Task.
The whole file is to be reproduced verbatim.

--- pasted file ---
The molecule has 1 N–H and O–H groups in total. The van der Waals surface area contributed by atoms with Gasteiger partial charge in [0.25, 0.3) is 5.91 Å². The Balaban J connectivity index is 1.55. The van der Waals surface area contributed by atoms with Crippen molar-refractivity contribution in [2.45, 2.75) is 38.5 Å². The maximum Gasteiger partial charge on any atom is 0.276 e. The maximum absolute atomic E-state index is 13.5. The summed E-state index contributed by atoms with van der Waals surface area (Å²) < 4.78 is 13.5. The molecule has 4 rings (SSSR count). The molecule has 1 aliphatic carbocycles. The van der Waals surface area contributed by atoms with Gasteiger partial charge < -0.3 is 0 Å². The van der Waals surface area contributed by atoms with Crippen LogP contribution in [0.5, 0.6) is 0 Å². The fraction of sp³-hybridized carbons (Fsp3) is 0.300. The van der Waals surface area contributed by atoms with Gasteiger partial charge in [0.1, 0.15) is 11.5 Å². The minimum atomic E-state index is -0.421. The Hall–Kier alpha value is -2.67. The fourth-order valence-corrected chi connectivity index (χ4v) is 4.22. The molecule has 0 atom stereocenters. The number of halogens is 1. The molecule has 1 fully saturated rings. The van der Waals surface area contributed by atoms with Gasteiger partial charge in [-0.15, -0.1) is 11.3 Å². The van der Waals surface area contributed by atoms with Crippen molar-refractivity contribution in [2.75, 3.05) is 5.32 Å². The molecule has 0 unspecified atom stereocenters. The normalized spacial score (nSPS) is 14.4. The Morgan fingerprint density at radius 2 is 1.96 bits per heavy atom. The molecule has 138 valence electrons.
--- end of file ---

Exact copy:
The molecule has 1 N–H and O–H groups in total. The van der Waals surface area contributed by atoms with Gasteiger partial charge in [0.25, 0.3) is 5.91 Å². The Balaban J connectivity index is 1.55. The van der Waals surface area contributed by atoms with Crippen molar-refractivity contribution in [2.45, 2.75) is 38.5 Å². The maximum Gasteiger partial charge on any atom is 0.276 e. The maximum absolute atomic E-state index is 13.5. The summed E-state index contributed by atoms with van der Waals surface area (Å²) < 4.78 is 13.5. The molecule has 4 rings (SSSR count). The molecule has 1 aliphatic carbocycles. The van der Waals surface area contributed by atoms with Gasteiger partial charge < -0.3 is 0 Å². The van der Waals surface area contributed by atoms with Crippen LogP contribution in [0.5, 0.6) is 0 Å². The fraction of sp³-hybridized carbons (Fsp3) is 0.300. The van der Waals surface area contributed by atoms with Gasteiger partial charge in [0.1, 0.15) is 11.5 Å². The minimum atomic E-state index is -0.421. The Hall–Kier alpha value is -2.67. The fourth-order valence-corrected chi connectivity index (χ4v) is 4.22. The molecule has 0 atom stereocenters. The number of halogens is 1. The molecule has 1 fully saturated rings. The van der Waals surface area contributed by atoms with Gasteiger partial charge in [-0.15, -0.1) is 11.3 Å². The van der Waals surface area contributed by atoms with Crippen molar-refractivity contribution in [2.75, 3.05) is 5.32 Å². The molecule has 0 unspecified atom stereocenters. The normalized spacial score (nSPS) is 14.4. The Morgan fingerprint density at radius 2 is 1.96 bits per heavy atom. The molecule has 138 valence electrons.